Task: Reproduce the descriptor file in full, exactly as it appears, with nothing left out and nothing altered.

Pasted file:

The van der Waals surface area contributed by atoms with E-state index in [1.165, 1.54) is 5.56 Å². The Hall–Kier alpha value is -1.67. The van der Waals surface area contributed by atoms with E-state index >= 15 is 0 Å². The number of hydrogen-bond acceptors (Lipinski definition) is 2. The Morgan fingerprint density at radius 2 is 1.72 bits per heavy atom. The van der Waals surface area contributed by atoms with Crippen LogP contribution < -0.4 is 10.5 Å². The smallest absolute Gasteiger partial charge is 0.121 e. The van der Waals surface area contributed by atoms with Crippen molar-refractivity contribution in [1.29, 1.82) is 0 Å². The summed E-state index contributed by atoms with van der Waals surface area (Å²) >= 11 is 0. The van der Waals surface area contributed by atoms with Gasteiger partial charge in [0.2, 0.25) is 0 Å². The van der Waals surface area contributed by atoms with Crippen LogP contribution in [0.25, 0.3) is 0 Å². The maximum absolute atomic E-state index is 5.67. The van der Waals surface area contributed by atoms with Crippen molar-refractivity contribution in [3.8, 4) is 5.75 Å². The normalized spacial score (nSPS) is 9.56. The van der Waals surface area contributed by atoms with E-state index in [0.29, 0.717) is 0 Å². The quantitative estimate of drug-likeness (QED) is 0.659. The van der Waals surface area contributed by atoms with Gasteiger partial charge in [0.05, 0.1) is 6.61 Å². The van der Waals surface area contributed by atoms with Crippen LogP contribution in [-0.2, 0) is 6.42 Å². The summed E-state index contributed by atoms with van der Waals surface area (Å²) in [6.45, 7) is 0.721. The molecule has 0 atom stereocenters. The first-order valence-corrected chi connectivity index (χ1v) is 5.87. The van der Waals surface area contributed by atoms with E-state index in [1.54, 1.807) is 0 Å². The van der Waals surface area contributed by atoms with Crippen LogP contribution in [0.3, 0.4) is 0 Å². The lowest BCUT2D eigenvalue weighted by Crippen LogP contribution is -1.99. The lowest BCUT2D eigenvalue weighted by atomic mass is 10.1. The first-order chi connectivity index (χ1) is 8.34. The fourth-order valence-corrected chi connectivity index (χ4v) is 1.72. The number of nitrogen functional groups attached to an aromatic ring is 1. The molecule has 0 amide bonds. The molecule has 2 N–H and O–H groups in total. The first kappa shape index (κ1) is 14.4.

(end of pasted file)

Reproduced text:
The van der Waals surface area contributed by atoms with E-state index in [1.165, 1.54) is 5.56 Å². The Hall–Kier alpha value is -1.67. The van der Waals surface area contributed by atoms with E-state index >= 15 is 0 Å². The number of hydrogen-bond acceptors (Lipinski definition) is 2. The Morgan fingerprint density at radius 2 is 1.72 bits per heavy atom. The van der Waals surface area contributed by atoms with Crippen LogP contribution < -0.4 is 10.5 Å². The smallest absolute Gasteiger partial charge is 0.121 e. The van der Waals surface area contributed by atoms with Crippen molar-refractivity contribution in [1.29, 1.82) is 0 Å². The summed E-state index contributed by atoms with van der Waals surface area (Å²) >= 11 is 0. The van der Waals surface area contributed by atoms with Gasteiger partial charge in [0.2, 0.25) is 0 Å². The van der Waals surface area contributed by atoms with Crippen LogP contribution in [0.25, 0.3) is 0 Å². The maximum absolute atomic E-state index is 5.67. The van der Waals surface area contributed by atoms with Crippen molar-refractivity contribution in [3.8, 4) is 5.75 Å². The normalized spacial score (nSPS) is 9.56. The van der Waals surface area contributed by atoms with E-state index in [0.29, 0.717) is 0 Å². The quantitative estimate of drug-likeness (QED) is 0.659. The van der Waals surface area contributed by atoms with Gasteiger partial charge in [0.05, 0.1) is 6.61 Å². The van der Waals surface area contributed by atoms with Crippen LogP contribution in [-0.2, 0) is 6.42 Å². The summed E-state index contributed by atoms with van der Waals surface area (Å²) in [6.45, 7) is 0.721. The molecule has 0 atom stereocenters. The first-order valence-corrected chi connectivity index (χ1v) is 5.87. The van der Waals surface area contributed by atoms with E-state index in [1.54, 1.807) is 0 Å². The van der Waals surface area contributed by atoms with Crippen LogP contribution in [0.3, 0.4) is 0 Å². The lowest BCUT2D eigenvalue weighted by Crippen LogP contribution is -1.99. The lowest BCUT2D eigenvalue weighted by atomic mass is 10.1. The first-order chi connectivity index (χ1) is 8.34. The fourth-order valence-corrected chi connectivity index (χ4v) is 1.72. The number of nitrogen functional groups attached to an aromatic ring is 1. The molecule has 0 amide bonds. The molecule has 2 N–H and O–H groups in total. The first kappa shape index (κ1) is 14.4.